In December of 1964, I saw one of my favorite films for the first time. I have written previously about The Prize with Paul Newman, Elke Somner and Edward G. Robinson. It featured a superb, sophisticated score full of adventure and romance, reflecting the talent of Jerry Goldsmith early in his film career. Based on a novel by Irving Wallace it had a wonderfully witty and fast moving screenplay by Ernest Lehman (1915-2005).
Which brings us to September of 1959 and the first time I experienced Alfred Hitchcock’s classic North by Northwest. NBNW was a story of mistaken identity, romance, comedy and suspense. Probably Hitchcock’s most entertaining film. It sported a score full of adventure and romance by Bernard Herrmann who scored many Hitchcock classics including Psycho, Vertigo and Torn Curtain; although the TC score was dropped for one done by John Addison.
Bernard Herrmann brings us to Ernest Lehman. EL wrote the original screenplay for NBNW. He was introduced by BH to AH and this led to the creation of NBNW. NBNW was originally a hodgepodge of set piece screen scenes that Hitchcock wanted to include in a film but had no idea how to tie together. The killing at the U.N. building. The middle of nowhere scene where Cary Grant is attacked by a crop duster. The chase across the face of Mt. Rushmore. All ideas for scenes Hitchcock wanted to film that all came together in Lehman’s delightful screenplay.
The new BluRay edition recreates the 2009 DVD release except in high definition picture and sound. The extras include interviews and background info. The film also features a full voice over retrospective by Ernest Lehman with all kinds of neat stories and insights to the film. From 1959 to 1965 Lehman not only wrote TP and NBNW but also penned screenplays for West Side Story and The Sound of Music despite the fact he can’t sing. He sure could write.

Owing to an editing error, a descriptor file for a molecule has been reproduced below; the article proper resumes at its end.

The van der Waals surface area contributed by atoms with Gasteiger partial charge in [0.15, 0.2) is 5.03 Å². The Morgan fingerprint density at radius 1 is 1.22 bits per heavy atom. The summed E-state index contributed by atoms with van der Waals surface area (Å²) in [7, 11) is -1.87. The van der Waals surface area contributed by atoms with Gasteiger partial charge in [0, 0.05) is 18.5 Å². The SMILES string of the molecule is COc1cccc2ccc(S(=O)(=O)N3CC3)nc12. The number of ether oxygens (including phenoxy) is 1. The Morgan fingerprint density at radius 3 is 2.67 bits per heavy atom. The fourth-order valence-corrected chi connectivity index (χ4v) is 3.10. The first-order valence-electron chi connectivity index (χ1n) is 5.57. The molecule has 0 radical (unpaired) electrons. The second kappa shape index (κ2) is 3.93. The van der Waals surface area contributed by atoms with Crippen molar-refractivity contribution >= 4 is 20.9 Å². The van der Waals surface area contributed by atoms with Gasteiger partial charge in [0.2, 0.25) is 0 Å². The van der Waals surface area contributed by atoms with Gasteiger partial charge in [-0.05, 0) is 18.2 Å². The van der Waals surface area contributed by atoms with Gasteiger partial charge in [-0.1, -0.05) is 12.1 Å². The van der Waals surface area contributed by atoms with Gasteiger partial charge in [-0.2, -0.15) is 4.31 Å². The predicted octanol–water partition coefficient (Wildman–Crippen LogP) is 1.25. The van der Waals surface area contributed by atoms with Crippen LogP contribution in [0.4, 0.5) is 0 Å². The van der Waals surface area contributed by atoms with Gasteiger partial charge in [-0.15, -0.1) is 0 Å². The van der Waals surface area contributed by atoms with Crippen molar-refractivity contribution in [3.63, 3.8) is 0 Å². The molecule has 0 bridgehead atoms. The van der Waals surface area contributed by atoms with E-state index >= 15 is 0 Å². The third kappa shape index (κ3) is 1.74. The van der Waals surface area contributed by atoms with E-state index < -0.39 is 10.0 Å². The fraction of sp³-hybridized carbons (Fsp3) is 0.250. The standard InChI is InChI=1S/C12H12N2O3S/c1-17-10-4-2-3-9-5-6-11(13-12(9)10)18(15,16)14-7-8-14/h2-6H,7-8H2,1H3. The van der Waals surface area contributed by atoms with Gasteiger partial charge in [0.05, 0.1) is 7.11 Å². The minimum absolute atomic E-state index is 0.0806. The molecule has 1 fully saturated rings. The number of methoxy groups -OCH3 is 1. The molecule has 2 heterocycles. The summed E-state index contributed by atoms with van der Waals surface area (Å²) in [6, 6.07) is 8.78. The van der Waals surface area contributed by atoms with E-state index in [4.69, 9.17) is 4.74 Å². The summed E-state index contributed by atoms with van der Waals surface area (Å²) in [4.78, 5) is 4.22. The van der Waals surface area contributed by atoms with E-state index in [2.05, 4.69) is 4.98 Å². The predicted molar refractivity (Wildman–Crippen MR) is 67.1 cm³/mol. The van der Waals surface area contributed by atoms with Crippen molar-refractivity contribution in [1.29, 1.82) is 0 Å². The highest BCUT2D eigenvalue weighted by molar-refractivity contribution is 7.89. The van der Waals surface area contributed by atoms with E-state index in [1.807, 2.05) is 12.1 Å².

It took me a while to figure it out, having been generally well behind everybody else in school but, The Prize was basically a remake of North by Northwest. How close these two films are, can best be seen in mirror image spots from both films. In NBNW Cary Grant ends up at an art gallery auction. The bad guys seemingly have him trapped there and are waiting for him to emerge from any exit to kill him. He figures out a clever way to escape. In TP, Paul Newman finds himself in a nudist hall in Sweden wearing only a towel during a meeting of the local naked people. The killers wait in the back room to do him in. His way out of the situation is the same one CG used in the art gallery.
Both NBNW and TP run over 130 minutes which is a little long. Other than that they are both perfect entertainment. In all respects. Don’t miss NBNW on BluRay. It looks terrific. TP is also on a limited edition DVD from Warner Brothers Archives.
Rated 4.0 for NBNW and 4.0 for TP for a total of 8.0 out of 4.0. I told you I wasn’t real good in school.